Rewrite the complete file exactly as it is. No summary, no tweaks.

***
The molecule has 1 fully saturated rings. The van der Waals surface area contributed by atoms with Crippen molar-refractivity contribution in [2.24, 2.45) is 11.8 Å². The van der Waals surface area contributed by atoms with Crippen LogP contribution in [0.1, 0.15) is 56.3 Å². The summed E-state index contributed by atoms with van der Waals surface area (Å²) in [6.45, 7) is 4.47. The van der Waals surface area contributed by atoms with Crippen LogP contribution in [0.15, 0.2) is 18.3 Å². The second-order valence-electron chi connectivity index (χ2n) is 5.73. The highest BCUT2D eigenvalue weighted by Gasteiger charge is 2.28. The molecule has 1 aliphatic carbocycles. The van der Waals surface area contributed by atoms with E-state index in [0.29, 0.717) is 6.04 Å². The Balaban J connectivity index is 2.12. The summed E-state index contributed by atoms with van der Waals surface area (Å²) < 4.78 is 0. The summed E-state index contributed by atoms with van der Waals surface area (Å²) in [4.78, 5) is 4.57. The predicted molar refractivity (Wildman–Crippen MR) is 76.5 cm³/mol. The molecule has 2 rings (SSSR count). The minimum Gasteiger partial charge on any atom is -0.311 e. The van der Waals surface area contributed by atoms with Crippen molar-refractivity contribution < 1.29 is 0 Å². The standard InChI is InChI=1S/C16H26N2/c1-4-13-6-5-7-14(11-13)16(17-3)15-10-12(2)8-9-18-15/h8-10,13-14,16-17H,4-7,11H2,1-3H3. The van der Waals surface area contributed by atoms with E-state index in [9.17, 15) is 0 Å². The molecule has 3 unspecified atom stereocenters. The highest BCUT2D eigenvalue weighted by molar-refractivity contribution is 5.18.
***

The molecule has 1 fully saturated rings. The van der Waals surface area contributed by atoms with Crippen molar-refractivity contribution in [2.24, 2.45) is 11.8 Å². The van der Waals surface area contributed by atoms with Crippen LogP contribution in [0.1, 0.15) is 56.3 Å². The summed E-state index contributed by atoms with van der Waals surface area (Å²) in [6.45, 7) is 4.47. The van der Waals surface area contributed by atoms with Crippen LogP contribution in [0.15, 0.2) is 18.3 Å². The second-order valence-electron chi connectivity index (χ2n) is 5.73. The highest BCUT2D eigenvalue weighted by Gasteiger charge is 2.28. The molecule has 1 aliphatic carbocycles. The van der Waals surface area contributed by atoms with E-state index in [0.29, 0.717) is 6.04 Å². The Balaban J connectivity index is 2.12. The summed E-state index contributed by atoms with van der Waals surface area (Å²) < 4.78 is 0. The summed E-state index contributed by atoms with van der Waals surface area (Å²) in [4.78, 5) is 4.57. The predicted molar refractivity (Wildman–Crippen MR) is 76.5 cm³/mol. The molecule has 2 rings (SSSR count). The minimum Gasteiger partial charge on any atom is -0.311 e. The van der Waals surface area contributed by atoms with Crippen molar-refractivity contribution < 1.29 is 0 Å². The standard InChI is InChI=1S/C16H26N2/c1-4-13-6-5-7-14(11-13)16(17-3)15-10-12(2)8-9-18-15/h8-10,13-14,16-17H,4-7,11H2,1-3H3. The van der Waals surface area contributed by atoms with E-state index in [9.17, 15) is 0 Å². The molecule has 3 unspecified atom stereocenters. The highest BCUT2D eigenvalue weighted by molar-refractivity contribution is 5.18.